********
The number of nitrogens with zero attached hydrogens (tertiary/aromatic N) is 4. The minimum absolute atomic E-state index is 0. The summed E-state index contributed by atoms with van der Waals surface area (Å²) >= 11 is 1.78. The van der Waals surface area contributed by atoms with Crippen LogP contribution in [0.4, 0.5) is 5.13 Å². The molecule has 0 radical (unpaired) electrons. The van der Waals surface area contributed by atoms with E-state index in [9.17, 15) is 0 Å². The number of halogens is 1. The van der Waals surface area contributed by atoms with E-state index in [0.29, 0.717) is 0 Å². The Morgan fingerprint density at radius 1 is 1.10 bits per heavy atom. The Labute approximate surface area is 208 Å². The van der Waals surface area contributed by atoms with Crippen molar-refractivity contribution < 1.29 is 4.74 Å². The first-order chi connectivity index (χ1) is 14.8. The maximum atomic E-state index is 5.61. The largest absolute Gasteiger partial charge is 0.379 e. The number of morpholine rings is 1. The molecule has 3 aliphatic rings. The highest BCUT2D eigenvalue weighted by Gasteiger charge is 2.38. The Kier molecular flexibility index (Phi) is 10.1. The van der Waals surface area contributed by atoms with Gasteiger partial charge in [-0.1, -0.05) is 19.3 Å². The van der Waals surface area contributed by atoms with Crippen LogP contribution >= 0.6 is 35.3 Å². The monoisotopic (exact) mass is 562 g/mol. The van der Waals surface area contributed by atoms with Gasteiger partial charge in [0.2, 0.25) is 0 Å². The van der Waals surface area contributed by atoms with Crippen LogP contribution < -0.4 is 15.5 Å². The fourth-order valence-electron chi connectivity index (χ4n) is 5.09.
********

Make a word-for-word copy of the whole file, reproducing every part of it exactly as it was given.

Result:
The number of nitrogens with zero attached hydrogens (tertiary/aromatic N) is 4. The minimum absolute atomic E-state index is 0. The summed E-state index contributed by atoms with van der Waals surface area (Å²) >= 11 is 1.78. The van der Waals surface area contributed by atoms with Crippen LogP contribution in [0.4, 0.5) is 5.13 Å². The molecule has 0 radical (unpaired) electrons. The van der Waals surface area contributed by atoms with E-state index in [9.17, 15) is 0 Å². The number of halogens is 1. The van der Waals surface area contributed by atoms with E-state index in [0.29, 0.717) is 0 Å². The Morgan fingerprint density at radius 1 is 1.10 bits per heavy atom. The Labute approximate surface area is 208 Å². The van der Waals surface area contributed by atoms with Crippen molar-refractivity contribution < 1.29 is 4.74 Å². The first-order chi connectivity index (χ1) is 14.8. The maximum atomic E-state index is 5.61. The largest absolute Gasteiger partial charge is 0.379 e. The number of morpholine rings is 1. The molecule has 3 aliphatic rings. The highest BCUT2D eigenvalue weighted by Gasteiger charge is 2.38. The Kier molecular flexibility index (Phi) is 10.1. The van der Waals surface area contributed by atoms with Gasteiger partial charge in [-0.1, -0.05) is 19.3 Å². The van der Waals surface area contributed by atoms with Crippen LogP contribution >= 0.6 is 35.3 Å². The monoisotopic (exact) mass is 562 g/mol. The van der Waals surface area contributed by atoms with Gasteiger partial charge in [0.2, 0.25) is 0 Å². The van der Waals surface area contributed by atoms with Crippen LogP contribution < -0.4 is 15.5 Å². The fourth-order valence-electron chi connectivity index (χ4n) is 5.09.